PM: There are some great things happening in Indigenous communities in the Top End, I absolutely know that and I've seen some of that with my own eyes. Progress has been made through the days of the Northern Territory Emergency Response: kids are getting food in schools; there being fresher food in community stores; more money being spent through income management on the welfare of kids; better approaches to policing and community order, some moves on alcohol, but more needs to be done and we're going to shape that in discussion with Indigenous people in the Northern Territory.

HOST: It's a huge discussion and obviously it's very difficult to squeeze it into a small amount of time, but there has been some criticism from some people who were involved in the original Little Children Are Sacred report, who say that the current consultations that you're doing and the announcements that you're making about what you're going to do in the second part of your intervention is same-same. We've seen it all before, we've said it all before, and there's nothing new in the way that your Government are approaching Indigenous issues.

PM: Well, I sat down with Indigenous leaders myself yesterday, with Jenny Macklin, as part of the consultations that we're having on our Stronger Futures discussion paper to shape the next phase, and that wasn't the response at all. The response was that this was a good opportunity to directly engage at the highest levels of government, with me, with the Minister responsible, Jenny Macklin, and have a say and people in that meeting seem to me to be hungry to have that say.

HOST: Julia Gillard, I know that you're minders are waiting for you to be taken away; busy, busy, busy the whole time you're here. I do have to ask one question, though, because myself, personally, I put out on my social media of choice I said I'll be interviewing the Prime Minister tomorrow morning, what questions should I ask the Prime Minister? And this is a very important question because it came from my nephew, and the question is for the Prime Minister ‘how do magnets work?'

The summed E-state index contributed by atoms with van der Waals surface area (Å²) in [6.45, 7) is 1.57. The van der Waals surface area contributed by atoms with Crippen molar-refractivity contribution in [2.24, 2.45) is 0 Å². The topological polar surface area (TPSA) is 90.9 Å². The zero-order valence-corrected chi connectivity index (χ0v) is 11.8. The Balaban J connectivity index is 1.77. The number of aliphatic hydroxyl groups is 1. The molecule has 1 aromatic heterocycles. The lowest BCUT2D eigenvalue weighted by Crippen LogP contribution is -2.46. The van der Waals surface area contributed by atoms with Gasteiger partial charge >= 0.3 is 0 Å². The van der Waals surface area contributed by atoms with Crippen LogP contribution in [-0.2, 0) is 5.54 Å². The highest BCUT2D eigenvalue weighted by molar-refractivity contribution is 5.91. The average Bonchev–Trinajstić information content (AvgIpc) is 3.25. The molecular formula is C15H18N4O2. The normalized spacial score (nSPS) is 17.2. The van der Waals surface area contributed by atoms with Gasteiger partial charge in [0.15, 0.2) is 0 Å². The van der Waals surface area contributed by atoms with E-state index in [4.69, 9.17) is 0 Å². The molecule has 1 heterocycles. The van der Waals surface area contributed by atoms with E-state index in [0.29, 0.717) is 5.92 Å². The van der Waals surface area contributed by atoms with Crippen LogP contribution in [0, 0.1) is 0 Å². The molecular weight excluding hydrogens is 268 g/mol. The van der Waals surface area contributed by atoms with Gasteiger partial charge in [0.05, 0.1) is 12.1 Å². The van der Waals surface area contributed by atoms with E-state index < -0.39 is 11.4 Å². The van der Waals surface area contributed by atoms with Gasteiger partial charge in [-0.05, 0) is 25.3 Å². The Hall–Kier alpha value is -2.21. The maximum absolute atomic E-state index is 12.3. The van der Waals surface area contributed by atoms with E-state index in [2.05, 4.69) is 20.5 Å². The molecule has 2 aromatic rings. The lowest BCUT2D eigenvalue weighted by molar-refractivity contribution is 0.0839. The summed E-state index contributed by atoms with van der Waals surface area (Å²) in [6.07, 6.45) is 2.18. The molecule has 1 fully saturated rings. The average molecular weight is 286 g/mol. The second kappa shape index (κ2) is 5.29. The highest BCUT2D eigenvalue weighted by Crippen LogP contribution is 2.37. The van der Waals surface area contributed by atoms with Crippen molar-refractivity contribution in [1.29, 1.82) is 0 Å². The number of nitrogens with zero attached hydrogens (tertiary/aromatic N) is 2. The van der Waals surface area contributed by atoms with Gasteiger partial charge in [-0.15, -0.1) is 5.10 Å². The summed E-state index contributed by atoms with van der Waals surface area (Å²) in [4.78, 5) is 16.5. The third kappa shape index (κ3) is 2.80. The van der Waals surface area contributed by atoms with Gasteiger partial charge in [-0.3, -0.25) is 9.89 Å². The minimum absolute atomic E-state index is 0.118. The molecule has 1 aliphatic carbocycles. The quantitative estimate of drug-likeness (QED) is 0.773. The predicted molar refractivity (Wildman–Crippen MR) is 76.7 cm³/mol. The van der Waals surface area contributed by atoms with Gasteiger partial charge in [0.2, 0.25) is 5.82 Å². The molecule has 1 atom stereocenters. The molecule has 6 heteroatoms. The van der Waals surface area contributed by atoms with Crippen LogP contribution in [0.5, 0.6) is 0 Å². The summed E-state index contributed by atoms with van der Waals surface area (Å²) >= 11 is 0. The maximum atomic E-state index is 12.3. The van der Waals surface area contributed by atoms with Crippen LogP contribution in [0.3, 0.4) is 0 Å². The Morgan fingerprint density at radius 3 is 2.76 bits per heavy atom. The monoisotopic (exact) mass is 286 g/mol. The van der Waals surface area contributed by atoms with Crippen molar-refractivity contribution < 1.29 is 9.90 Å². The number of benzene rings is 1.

PM: How do magnets work? Oh gee, it's going to have something to do with the line up of electrons isn't it?

HOST: You're the PM. This is why you get the big gigs.

PM: Well I'll check my high school science, or was it my primary school science, because you've pointed out that I'm from the vinyl era. When I did science in school, that was quite a long time ago.

HOST: There's a magnet in the piece that you play the record with, (inaudible) has a magnet in it.

PM: I doubt that the science of magnets has changed since I was in school. What's changed is my ability to remember that science. I'll go and refresh myself.

HOST: Julia Gillard I'll let the hard edge of communications in the ABC talk the hard stories, at the moment we thank you for coming in this morning and we wish you well for the next few hours that you're in town before you move on to your duties.

PM: Thank you very much.

HOST: Question before you go - we were trying to find a song that you wanted to play, anything Australian. I pulled out the Skyhooks Living in the Kevinties which was the one I pulled out, but you want to hear a bit of Midnight Oil, you're going with your Minister?

PM: I'm going with my Minister, Peter Garrett's up here with me doing a great job on school education, and the song I've picked is Blue Sky Mining. I was, before this life, as lawyer at Slater & Gordon and whilst I wasn't directly involved in the case, Slater & Gordon did the Wittenoom asbestos cases and got some justice for the families who lost loved ones because of asbestos and mesothelioma, and Peter Garrett was singing about it as we were doing those cases, so that's a nice connection from the past and we're still here together now.

HOST: And you've still got that social conscience?

PM: Absolutely.

HOST: This is Midnight Oil. Julia Gillard, thank you.

PM: Thank you.

Transcript 17945